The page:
As my life went on hold over these past ten days into what I’ve come to call Report Card Hell (where I prep my grades and begin to write my comments on my students’ report cards), I’ve had to try to negotiate the normal demands of life with an active preschooler at home, while at school, I’ll be chasing down loose papers from reticent students who don’t quite understand the how and why a few random pieces of missed assignments might make or break their trimester grades.
Into the midst of all of this, Kate’s preschool also shuts down for Parent-Teacher conferences, thus sending the wife and I scrambling to try to cover the days without having to hire out for 2 days of babysitters when we’re still expected to pay for her regular surround care. Thusly, one of our designated replacements, Grandma (my mother-in-law) arrives Wednesday afternoon to watch Kate while I head off for my Writing Project meeting. Stowing away with Grandma, an obnoxious strain of Influenza B.
Within a day, Kate is getting sick, as my sister, caring for the kid the next day, notices my daughter running hotter than she should be. When I arrive after school to pick her up, I leave my sister’s house speed-dialing Katelyn’s pediatrician for an appointment the next day. I arrive home reconfiguring my plans for the next day, Friday–I was intending to take a half-day sub in order to be able to attend Katelyn’s parent-teacher conference along with Amber, but seeing Katelyn’s condition slowly unraveling, and now worried about trying to squeeze in work on my report cards, I call her 3rd babysitter in 3 days, a former student of mine and one Kate’s dearest “Ninas”, that I would only need her to watch Kate for about 45 minutes while I run in to school to leave amended sub plans.
I’ve also grown paranoid that Kate might have any number of illnesses. At this point, I didn’t realize she’d had the flu, and my paranoia had translated to on-line visits to Web-MD, where I worry that she might have chicken pox (due to stomach and neck pain, among other signs) and an appendicitis. So I’m actually feeling pretty good when her doctor tells me that it’s either strep throat or the flu. When she comes back and tells us it’s Influenza-B, she writes out a prescription for Tamiflu.
Having taken Tamiflu myself, in the past, Kate’s doctor tells us that she should be good to go back to school on Monday. Indeed, as I type this, despite some problems sleeping (one of the side effects, unfortunately), Katelyn was already feeling better by Saturday. Of course, having had the flu shot couldn’t have hurt her either.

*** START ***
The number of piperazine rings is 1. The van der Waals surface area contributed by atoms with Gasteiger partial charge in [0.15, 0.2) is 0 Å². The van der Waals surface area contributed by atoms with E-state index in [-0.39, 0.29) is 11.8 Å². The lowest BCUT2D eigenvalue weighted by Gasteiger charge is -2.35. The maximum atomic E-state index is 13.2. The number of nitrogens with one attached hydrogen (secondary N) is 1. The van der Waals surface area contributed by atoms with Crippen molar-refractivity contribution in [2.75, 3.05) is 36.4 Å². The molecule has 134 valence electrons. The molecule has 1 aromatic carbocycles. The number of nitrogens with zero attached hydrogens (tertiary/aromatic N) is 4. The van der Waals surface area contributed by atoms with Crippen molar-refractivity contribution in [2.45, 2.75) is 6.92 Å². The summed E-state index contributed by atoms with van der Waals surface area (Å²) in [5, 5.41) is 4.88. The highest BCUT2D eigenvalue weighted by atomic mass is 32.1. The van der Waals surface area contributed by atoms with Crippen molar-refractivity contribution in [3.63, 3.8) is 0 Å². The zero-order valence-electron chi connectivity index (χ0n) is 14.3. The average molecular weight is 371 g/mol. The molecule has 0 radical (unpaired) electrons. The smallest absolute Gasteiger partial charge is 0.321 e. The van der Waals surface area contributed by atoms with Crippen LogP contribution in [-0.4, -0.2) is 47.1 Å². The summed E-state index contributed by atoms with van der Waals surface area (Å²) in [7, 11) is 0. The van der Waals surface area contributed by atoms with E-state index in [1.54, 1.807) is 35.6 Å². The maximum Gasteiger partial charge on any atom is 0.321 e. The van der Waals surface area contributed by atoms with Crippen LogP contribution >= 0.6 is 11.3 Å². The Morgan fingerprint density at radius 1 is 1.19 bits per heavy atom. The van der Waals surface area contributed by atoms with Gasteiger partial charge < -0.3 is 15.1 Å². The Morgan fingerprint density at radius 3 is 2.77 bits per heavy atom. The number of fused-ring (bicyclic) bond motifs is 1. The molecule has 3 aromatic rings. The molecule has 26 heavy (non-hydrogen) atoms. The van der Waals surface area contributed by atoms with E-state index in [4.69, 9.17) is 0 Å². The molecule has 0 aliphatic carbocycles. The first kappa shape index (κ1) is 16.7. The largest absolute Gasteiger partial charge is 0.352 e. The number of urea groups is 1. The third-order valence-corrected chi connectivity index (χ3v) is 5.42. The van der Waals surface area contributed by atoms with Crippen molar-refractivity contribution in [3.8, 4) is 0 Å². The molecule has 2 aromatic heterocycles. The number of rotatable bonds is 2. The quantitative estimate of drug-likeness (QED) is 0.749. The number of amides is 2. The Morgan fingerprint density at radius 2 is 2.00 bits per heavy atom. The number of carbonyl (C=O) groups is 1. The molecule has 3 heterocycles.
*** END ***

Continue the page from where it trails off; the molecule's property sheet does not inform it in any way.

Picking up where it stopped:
The key point in all of this was the fact that Kate is likely going back to school tomorrow, although Amber might stay home to give Kate one more day to make sure she is completely back and ready to go. Fortunately for us, while its a scramble, we can manage to cover some form of child are for our daughter in situations such as this one. We take off the time we need, and we use our sick time to do so. Despite the minor inconveniences of sub plans, we manage.
And given that we also have insurance coverage, we can manage the $20 co-pay for the medicine that the Walgreens pharmacist tells us would have been $250 for the dosage had Katelyn not been covered.
I am taken aback by that notion. We have coverage and resources with which to care for our daughter. But what of those, including many of those parents of students in my class, who do not have insurance for drugs such as Tamiflu or additional potential caregivers for their kids when these kids get the flu? I can’t help but consider how much lost school time, as well as lost work time (i.e. pay) is the result of policies that seek to limit health care access. I know the rejoinder from those who oppose Universal Health Care, or what became the far more limited Affordable Care Act, is to explain how they shouldn’t be pressed to pay for other people’s coverage. I understand that sentiment. But I also know that Kate got her flu from her grandmother, who, in turn, had gotten sick taking Great Grandmother to ER/Urgent Care, where they sat in the waiting room lobby, surrounded by those who were likely not covered by any sort of insurance to treat illnesses preventatively rather than after the fact. So Katelyn will go to school better able to avoid spreading the flu cooties to her classmates, and I can return to my classroom not necessarily getting my own students sick, given that right before state testing is a less-than-ideal time to miss school when I have to prep my students.
We are the lucky ones. Why must it be this way? We have drugs that can do so much, but limit these drugs to so many fewer, all because private sector profit must ultimately trump public health considerations, I will surely be told.